England in the wave of migration after the Norman Conquest of 1066. They lived in Yorkshire, at Wadsuuorde or Wadsworth.
Early Origins of the Waterwork family
Yorkshire at Wadsuuorde or Wadsworth. This place was recorded in the Domesday Book taken in 1086 as 'King's Land', a Moorland with two churches and scattered houses. An isolated building within the village is said to be the setting for Emily Bronte's 'Wuthering Heights'. The village was granted by King William, to Roger de Bully, believed to be the ancestor of the Wadsworths, for his assistance at the Battle of Hastings in 1066. Years later, records show Adam de Waddeswrth listed in the Court Rolls of the Manor of Wakefield in 1275. In the parish church of Silkstone, the name was recorded as Waddysworth (1556), Wardsworth (1656), Wadsworth (1666) and finally as Wordsworth (1668). Longfellow's middle name was Wadsworth.
Early History of the Waterwork family
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Waterwork Spelling Variations
hundred years the English language had no fixed system of spelling rules. For that reason, spelling variations occurred commonly in Anglo Norman surnames. Over the years, many variations of the name Waterwork were recorded, including Wadsworth, Wadworth, Wadesworth, Wordsworth and others.
Early Notables of the Waterwork family (pre 1700)
England, founder of Hartford, Connecticut and the patriarch of numerous and prominent Wadsworth descendants of North America; James Wadsworth (1604-c.1656), an English man who on a sea voyage to Spain (1622) was captured by Moorish...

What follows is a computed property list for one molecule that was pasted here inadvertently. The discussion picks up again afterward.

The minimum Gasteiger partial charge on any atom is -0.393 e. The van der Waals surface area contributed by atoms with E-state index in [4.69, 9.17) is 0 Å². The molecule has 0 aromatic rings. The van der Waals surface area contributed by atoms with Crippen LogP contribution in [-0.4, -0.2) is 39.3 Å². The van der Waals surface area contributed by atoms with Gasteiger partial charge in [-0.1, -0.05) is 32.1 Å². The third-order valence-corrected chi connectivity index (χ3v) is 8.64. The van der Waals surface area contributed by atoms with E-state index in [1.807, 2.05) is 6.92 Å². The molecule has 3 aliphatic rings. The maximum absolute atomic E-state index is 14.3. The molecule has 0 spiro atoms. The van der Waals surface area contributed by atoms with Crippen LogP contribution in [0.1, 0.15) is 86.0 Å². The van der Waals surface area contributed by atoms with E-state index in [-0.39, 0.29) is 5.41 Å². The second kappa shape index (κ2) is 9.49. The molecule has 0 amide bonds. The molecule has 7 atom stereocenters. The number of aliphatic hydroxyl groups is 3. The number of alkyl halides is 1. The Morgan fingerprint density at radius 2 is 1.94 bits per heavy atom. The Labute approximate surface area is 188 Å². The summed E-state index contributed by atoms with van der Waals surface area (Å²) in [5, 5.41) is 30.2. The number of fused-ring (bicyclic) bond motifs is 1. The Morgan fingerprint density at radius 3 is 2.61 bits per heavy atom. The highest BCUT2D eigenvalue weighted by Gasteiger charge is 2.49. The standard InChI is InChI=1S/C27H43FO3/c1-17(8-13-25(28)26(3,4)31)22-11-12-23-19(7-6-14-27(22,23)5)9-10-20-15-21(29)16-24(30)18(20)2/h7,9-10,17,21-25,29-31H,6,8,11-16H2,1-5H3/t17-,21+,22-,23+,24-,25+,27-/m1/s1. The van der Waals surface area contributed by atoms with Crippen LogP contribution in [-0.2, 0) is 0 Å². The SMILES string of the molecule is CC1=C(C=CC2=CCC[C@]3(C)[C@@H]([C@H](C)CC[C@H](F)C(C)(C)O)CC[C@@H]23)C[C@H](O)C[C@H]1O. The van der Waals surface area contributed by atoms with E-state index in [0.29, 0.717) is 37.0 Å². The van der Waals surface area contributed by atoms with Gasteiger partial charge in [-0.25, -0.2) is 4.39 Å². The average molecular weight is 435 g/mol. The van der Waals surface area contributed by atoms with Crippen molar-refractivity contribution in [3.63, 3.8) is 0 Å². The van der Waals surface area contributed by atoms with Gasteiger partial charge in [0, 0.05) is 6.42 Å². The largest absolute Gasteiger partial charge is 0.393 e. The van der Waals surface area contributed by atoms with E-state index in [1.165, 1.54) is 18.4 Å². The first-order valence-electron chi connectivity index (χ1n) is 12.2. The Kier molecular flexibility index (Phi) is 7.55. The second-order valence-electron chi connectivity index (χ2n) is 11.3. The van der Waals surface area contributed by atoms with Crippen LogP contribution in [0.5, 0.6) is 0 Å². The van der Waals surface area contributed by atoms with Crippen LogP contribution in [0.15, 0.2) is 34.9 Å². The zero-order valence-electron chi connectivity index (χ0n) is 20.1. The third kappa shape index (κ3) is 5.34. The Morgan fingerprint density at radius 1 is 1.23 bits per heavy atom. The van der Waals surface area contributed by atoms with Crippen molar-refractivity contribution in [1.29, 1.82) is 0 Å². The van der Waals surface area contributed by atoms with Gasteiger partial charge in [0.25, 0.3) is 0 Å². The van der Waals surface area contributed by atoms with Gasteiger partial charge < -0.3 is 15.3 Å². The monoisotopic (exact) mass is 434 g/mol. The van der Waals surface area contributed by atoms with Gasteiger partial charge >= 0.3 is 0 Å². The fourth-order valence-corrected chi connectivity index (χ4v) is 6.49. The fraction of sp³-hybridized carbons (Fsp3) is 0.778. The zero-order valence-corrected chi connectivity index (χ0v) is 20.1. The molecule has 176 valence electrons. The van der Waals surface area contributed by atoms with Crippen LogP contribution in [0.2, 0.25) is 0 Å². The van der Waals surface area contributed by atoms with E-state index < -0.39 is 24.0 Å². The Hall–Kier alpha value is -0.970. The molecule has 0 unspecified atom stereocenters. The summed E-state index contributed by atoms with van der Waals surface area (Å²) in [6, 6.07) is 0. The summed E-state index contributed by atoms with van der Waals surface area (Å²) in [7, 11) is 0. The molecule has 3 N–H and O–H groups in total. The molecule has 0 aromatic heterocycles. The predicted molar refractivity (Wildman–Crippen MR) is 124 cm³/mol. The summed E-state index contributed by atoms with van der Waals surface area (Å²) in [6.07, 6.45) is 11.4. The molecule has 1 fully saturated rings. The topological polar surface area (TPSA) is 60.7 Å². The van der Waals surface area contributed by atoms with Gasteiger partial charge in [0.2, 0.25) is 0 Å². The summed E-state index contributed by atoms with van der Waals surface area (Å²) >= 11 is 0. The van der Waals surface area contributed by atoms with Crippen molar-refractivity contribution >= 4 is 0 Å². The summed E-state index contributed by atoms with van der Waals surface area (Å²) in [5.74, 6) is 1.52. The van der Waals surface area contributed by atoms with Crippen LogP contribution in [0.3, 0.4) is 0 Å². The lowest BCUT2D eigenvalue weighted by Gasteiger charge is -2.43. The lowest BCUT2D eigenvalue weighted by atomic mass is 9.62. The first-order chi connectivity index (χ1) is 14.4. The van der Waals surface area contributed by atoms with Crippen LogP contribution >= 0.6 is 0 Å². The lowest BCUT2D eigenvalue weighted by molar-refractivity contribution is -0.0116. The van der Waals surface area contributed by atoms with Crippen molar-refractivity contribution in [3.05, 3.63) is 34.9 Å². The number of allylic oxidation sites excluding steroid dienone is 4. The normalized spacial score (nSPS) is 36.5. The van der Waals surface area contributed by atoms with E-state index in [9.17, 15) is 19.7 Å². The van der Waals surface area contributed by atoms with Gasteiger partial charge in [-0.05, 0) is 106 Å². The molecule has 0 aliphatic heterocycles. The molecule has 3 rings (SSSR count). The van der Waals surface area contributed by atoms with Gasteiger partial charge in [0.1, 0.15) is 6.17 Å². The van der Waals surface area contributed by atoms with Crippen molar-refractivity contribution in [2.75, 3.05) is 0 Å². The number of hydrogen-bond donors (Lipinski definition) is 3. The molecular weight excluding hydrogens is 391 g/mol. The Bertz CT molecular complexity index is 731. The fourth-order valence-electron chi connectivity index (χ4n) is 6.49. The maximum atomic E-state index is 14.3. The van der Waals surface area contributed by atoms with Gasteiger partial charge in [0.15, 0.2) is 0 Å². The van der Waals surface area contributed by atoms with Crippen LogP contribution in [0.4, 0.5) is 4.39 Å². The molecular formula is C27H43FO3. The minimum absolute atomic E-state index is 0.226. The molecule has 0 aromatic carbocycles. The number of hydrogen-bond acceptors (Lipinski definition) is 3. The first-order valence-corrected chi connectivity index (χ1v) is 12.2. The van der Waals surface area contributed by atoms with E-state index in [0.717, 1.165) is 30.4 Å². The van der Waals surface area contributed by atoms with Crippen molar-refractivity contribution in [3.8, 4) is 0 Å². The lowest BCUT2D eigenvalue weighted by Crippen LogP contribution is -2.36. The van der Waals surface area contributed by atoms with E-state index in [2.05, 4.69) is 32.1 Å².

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Migration of the Waterwork family to the New World and Oceana
The unstable environment in England at this time caused numerous families to board ships and leave in search of opportunity and freedom from persecution abroad in places like Ireland, Australia, and particularly the New World. The voyage was extremely difficult, however, and only taken at great expense. The cramped conditions and unsanitary nature of the vessels caused many to arrive diseased and starving, not to mention destitute from the enormous cost. Still opportunity in the emerging nations of Canada and the United States was far greater than at home and many went on to make important contributions to the cultures of their adopted countries. An examination of many early immigration records reveals that people bearing the name Waterwork arrived in North America very early: William Wadsworth, who was on record in Virginia in 1621; Christopher Wadsworth, who was on record in Plymouth, MA in 1632; William Wadsworth, his wife Sarah Talcott, their daugher Sarah and sons William and John, who were all on record in Cambridge, MA in 1632.
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